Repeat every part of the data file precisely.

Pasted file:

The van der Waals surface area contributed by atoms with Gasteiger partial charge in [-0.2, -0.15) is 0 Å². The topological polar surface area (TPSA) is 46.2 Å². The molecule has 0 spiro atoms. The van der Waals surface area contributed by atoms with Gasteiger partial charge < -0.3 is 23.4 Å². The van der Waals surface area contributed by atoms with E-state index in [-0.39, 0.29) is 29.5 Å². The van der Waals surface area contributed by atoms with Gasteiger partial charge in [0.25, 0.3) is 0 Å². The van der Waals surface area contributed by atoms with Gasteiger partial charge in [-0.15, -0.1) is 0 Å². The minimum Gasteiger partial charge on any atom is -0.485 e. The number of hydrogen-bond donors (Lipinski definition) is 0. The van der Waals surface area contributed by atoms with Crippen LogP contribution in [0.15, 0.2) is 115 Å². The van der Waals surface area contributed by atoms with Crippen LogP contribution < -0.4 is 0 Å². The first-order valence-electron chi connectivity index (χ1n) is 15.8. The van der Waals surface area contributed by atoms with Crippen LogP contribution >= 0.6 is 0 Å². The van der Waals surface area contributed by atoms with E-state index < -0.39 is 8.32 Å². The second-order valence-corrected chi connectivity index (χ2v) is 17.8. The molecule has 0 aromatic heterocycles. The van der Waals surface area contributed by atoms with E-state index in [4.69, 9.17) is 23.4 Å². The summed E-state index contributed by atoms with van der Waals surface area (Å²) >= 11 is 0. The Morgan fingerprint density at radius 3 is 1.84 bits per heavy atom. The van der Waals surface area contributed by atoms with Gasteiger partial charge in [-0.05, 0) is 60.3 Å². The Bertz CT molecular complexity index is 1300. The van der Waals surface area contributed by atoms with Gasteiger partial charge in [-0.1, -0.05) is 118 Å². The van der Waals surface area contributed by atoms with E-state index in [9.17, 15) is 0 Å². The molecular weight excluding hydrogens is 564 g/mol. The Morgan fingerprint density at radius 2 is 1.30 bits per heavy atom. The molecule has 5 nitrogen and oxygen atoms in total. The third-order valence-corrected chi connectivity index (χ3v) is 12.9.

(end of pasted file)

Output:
The van der Waals surface area contributed by atoms with Gasteiger partial charge in [-0.2, -0.15) is 0 Å². The topological polar surface area (TPSA) is 46.2 Å². The molecule has 0 spiro atoms. The van der Waals surface area contributed by atoms with Gasteiger partial charge < -0.3 is 23.4 Å². The van der Waals surface area contributed by atoms with E-state index in [-0.39, 0.29) is 29.5 Å². The van der Waals surface area contributed by atoms with Gasteiger partial charge in [0.25, 0.3) is 0 Å². The van der Waals surface area contributed by atoms with Gasteiger partial charge in [-0.15, -0.1) is 0 Å². The minimum Gasteiger partial charge on any atom is -0.485 e. The number of hydrogen-bond donors (Lipinski definition) is 0. The van der Waals surface area contributed by atoms with Crippen LogP contribution in [0.15, 0.2) is 115 Å². The van der Waals surface area contributed by atoms with Crippen LogP contribution < -0.4 is 0 Å². The first-order valence-electron chi connectivity index (χ1n) is 15.8. The van der Waals surface area contributed by atoms with Crippen LogP contribution >= 0.6 is 0 Å². The van der Waals surface area contributed by atoms with E-state index < -0.39 is 8.32 Å². The second-order valence-corrected chi connectivity index (χ2v) is 17.8. The molecule has 0 aromatic heterocycles. The van der Waals surface area contributed by atoms with E-state index in [4.69, 9.17) is 23.4 Å². The summed E-state index contributed by atoms with van der Waals surface area (Å²) >= 11 is 0. The Morgan fingerprint density at radius 3 is 1.84 bits per heavy atom. The van der Waals surface area contributed by atoms with Gasteiger partial charge in [-0.05, 0) is 60.3 Å². The Bertz CT molecular complexity index is 1300. The van der Waals surface area contributed by atoms with Gasteiger partial charge in [-0.1, -0.05) is 118 Å². The van der Waals surface area contributed by atoms with E-state index in [9.17, 15) is 0 Å². The molecular weight excluding hydrogens is 564 g/mol. The Morgan fingerprint density at radius 2 is 1.30 bits per heavy atom. The molecule has 5 nitrogen and oxygen atoms in total. The third-order valence-corrected chi connectivity index (χ3v) is 12.9.